28 February, 2013The Zambian government has emphasized that the take over is not nationalism, but due to non compliance with labour laws, safety and environmental standards and non payment of royalties at the previously state-owned coal mine.
There has been frequent industrial unrest at Collum Mine that has been under Chinese ownership since 2003. As early as 2005, submissions were made to government on poor working conditions and government considered its closure in 2006 after a delegation saw first hand the poor working conditions that workers had to endure.
In October 2010, 13 mineworkers were injured when two managers of the mine opened fire on striking workers. Workers went on strike when they were not paid and to protest poor pay and working conditions. Charges against the two managers were later dropped by the state.
Tensions continued to mount at the mine as labour issues remained unresolved. A pay dispute at the mine after government raised the minimum wage in 2012 resulted in a spontaneous protest by workers during which a Chinese supervisor was killed and another was injured.
“Since the mine was privatized, Muz has taken up the serious concerns of workers on the violation of labour laws, health and safety issues, even implementing the bargaining agreement has been a continuous dilemma,” says Joseph Chewe, General Secretary of the Mineworkers' Union of Zambia (Muz), an IndustriALL Global Union affiliated union. “Muz supports the seizure of the mine by government; this is in the best interest of workers especially since workers’ jobs are secure. But the government must ensure that the new investor follows the labour laws and ensures good working conditions at the mine for these long suffering workers.”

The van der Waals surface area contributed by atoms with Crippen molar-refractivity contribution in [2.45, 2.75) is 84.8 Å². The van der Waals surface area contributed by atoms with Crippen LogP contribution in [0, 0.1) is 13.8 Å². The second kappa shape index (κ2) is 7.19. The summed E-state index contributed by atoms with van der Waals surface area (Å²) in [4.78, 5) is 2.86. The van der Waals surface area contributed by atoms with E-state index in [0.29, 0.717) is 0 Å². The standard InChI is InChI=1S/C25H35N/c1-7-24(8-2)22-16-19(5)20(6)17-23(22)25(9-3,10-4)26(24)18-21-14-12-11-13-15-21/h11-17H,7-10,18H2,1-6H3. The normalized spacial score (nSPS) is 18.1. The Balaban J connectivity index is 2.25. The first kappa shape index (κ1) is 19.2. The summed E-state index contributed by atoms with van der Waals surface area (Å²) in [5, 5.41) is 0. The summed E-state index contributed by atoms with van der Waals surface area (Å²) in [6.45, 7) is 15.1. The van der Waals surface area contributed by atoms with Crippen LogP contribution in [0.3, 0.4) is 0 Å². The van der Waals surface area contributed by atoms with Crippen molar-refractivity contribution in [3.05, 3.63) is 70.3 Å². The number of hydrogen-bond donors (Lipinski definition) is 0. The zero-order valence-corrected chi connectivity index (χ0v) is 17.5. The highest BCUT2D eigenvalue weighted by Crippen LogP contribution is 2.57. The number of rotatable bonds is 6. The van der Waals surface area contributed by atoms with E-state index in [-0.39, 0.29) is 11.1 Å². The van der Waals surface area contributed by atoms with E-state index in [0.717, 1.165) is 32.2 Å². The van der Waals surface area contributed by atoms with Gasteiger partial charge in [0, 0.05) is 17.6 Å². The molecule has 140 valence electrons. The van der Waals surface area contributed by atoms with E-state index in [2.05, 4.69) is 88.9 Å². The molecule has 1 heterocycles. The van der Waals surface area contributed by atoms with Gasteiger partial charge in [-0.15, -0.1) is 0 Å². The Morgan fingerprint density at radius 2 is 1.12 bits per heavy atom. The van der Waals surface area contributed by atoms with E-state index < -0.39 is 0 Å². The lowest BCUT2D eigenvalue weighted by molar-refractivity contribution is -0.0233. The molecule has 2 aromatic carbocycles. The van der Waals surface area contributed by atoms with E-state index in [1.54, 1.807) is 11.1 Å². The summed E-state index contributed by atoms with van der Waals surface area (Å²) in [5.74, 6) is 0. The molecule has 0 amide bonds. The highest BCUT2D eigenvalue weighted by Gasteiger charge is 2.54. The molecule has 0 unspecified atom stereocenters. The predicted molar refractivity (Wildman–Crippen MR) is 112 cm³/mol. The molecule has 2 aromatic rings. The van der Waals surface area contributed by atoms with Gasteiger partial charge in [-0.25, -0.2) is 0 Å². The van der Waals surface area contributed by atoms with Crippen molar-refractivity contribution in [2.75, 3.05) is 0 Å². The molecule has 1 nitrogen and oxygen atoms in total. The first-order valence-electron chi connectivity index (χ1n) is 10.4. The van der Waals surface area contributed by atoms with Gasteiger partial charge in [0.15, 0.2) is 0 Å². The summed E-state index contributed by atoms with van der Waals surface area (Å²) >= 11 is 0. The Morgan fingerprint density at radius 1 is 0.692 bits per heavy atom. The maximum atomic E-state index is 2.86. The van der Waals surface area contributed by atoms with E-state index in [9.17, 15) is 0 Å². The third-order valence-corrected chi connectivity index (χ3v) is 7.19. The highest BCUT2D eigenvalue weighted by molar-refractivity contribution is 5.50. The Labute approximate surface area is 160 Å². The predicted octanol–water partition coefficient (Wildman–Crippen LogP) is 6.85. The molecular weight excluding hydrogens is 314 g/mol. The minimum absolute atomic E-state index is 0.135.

The government revoked mining licences held by the company that owns Collum mine after no improvements had been made at the mine. The state will operate the mine until a new investor is found. Government has assured workers that there would be no job losses.
A recent study by Human Rights Watch (HRW) concludes that whilst there have been some improvements in working conditions in Zambia’s mines under President Sata since 2011, much still needs to be done to ensure labour law enforcement and to improve safety standards, especially in the copper mines. Sata had promised to improve labour conditions in the mines during his election campaign.
A number of trade unions and civil society organizations in Zambia have welcomed the seizure of Collum mine, hoping that this action is a strong signal that the government will not tolerate investors that flout the law and abuse workers' rights.